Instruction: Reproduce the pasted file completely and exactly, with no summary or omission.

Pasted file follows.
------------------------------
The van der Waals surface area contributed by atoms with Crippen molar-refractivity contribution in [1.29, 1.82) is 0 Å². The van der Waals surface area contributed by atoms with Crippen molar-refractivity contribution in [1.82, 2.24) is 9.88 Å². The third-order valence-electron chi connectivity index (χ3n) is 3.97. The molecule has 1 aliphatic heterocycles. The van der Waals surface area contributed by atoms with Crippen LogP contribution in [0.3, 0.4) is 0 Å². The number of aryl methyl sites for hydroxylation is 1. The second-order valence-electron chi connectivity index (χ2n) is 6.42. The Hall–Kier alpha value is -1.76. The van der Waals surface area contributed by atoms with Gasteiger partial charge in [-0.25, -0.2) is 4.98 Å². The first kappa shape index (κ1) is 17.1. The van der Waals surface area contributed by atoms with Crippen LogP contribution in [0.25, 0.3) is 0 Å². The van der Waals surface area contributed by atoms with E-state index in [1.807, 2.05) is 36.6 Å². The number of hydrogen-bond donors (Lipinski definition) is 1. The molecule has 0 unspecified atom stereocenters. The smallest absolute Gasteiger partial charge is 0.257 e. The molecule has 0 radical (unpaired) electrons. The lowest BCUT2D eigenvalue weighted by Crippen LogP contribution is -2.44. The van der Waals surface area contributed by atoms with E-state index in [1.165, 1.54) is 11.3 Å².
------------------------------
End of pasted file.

The van der Waals surface area contributed by atoms with Crippen molar-refractivity contribution in [1.29, 1.82) is 0 Å². The van der Waals surface area contributed by atoms with Crippen molar-refractivity contribution in [1.82, 2.24) is 9.88 Å². The third-order valence-electron chi connectivity index (χ3n) is 3.97. The molecule has 1 aliphatic heterocycles. The van der Waals surface area contributed by atoms with Crippen LogP contribution in [0.3, 0.4) is 0 Å². The number of aryl methyl sites for hydroxylation is 1. The second-order valence-electron chi connectivity index (χ2n) is 6.42. The Hall–Kier alpha value is -1.76. The van der Waals surface area contributed by atoms with Gasteiger partial charge in [-0.25, -0.2) is 4.98 Å². The first kappa shape index (κ1) is 17.1. The van der Waals surface area contributed by atoms with Crippen LogP contribution in [0.25, 0.3) is 0 Å². The van der Waals surface area contributed by atoms with E-state index in [1.807, 2.05) is 36.6 Å². The number of hydrogen-bond donors (Lipinski definition) is 1. The molecule has 0 unspecified atom stereocenters. The smallest absolute Gasteiger partial charge is 0.257 e. The molecule has 0 radical (unpaired) electrons. The lowest BCUT2D eigenvalue weighted by Crippen LogP contribution is -2.44. The van der Waals surface area contributed by atoms with E-state index in [1.165, 1.54) is 11.3 Å².